Fox subpoenaes YouTube for ID of "24" pirate
www.chinaview.cn 2007-01-29 15:31:28

    BEIJING, Jan. 29 (Xinhuanet) -- News Corp.'s Twentieth Century Fox has subpoenaed Google's YouTube to reveal the identity of a user who uploaded four pirated clips from the season premiere of the popular television show "24" as well as 12 episodes of "The Simpsons."

    The "24" clips were made available on YouTube before the episodes had aired.

    Twentieth Century Fox filed the subpoena on Jan. 18 in the U.S. District Court for the Northern District of California. It requests the online video sharing site make available identifying information about the YouTube user so Fox can take steps to stop the infringement.

    The subpoena reads: "On or about January 8, 2007, Fox became aware that a subscriber ("The Subscriber") of YouTube Inc.'s internet-based service uploaded pirated copies of the works onto YouTube, making it available for illegal viewing over the internet to anyone who wishes to watch it.

    "Fox has not authorized this distribution or display of the works. The subpoena request YouTube, Inc. to disclose information sufficient to identify the Subscriber so that Fox can stop this infringing activity."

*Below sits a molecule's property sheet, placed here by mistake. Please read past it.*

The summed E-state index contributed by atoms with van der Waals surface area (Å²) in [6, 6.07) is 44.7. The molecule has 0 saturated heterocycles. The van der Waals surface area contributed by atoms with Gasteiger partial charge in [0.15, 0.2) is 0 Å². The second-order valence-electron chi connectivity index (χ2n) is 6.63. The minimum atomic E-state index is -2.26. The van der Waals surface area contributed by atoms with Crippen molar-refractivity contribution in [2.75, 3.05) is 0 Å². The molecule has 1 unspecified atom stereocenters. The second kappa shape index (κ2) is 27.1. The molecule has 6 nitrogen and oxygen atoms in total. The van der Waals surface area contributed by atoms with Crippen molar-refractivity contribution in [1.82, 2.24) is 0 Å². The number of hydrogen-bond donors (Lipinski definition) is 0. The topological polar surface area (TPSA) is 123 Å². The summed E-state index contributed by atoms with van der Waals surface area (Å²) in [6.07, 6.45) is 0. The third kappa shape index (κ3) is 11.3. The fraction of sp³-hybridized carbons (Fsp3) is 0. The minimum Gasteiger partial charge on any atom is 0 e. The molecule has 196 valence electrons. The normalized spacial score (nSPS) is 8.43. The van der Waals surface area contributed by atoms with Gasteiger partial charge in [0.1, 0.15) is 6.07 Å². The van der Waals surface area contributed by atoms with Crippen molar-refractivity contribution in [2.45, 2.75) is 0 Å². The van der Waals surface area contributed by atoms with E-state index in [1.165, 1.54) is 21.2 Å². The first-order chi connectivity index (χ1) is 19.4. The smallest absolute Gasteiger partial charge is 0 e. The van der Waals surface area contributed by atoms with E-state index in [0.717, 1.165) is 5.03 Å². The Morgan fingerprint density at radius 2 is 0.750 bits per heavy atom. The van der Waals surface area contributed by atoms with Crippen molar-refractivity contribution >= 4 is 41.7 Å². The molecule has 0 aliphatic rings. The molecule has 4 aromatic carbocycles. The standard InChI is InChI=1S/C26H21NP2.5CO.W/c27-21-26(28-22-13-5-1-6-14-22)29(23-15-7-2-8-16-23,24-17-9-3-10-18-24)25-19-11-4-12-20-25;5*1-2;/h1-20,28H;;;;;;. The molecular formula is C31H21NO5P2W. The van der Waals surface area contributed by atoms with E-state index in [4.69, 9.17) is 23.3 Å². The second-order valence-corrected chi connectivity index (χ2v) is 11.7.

LiveDigital, another video sharing site, has also received the same request from Fox.

    In both subpoenas, Fox alleges the trademark-infringing "24" videos were "pirated copies" of this season's first four episodes, aired Jan. 14-15 on Fox, released on DVD Jan. 16. Both programs were available on YouTube and LiveDigital Jan. 8.

    So far, problems of this ilk have been ironed out once the video content breaching copyright policies was erased from the site, but this time around Fox is going one step further, by asking for the user's IPs.

    Each time there was a similar situation, YouTube was adamant, emphasizing that it was not responsible for its users’copyright breach.

    In May, before its 1.65 billion U.S. dollar acquisition by Google, YouTube complied with a Paramount Pictures request to identify a user who shot his own unauthorized short film adapted from the screenplay of the Oliver Stone film "World Trade Center."

    YouTube belongs to Google now, a company that didn't hesitate to fight with the Department of Justice when asked to provide certain information about its users.

    Ever since the takeover, Google has been trying to avoid copyright related problems, last year's agreement with Universal Music Group standing as proof of this.

    UMG had threatened to sue YouTube and MySpace, a site belonging to the same owner, News Corporation, as 20th Century Fox. A decision from YouTube to reveal the user's identity could become an interesting precedent from a legal point.

    And if lawyers and judges can't answer the question -- is YouTube responsible for its video content or does this responsibility belong solely and entirely to the users -- maybe they should put in a call to CTU agent Jack Bauer.

    (Agencies)

Editor: Gareth Dodd
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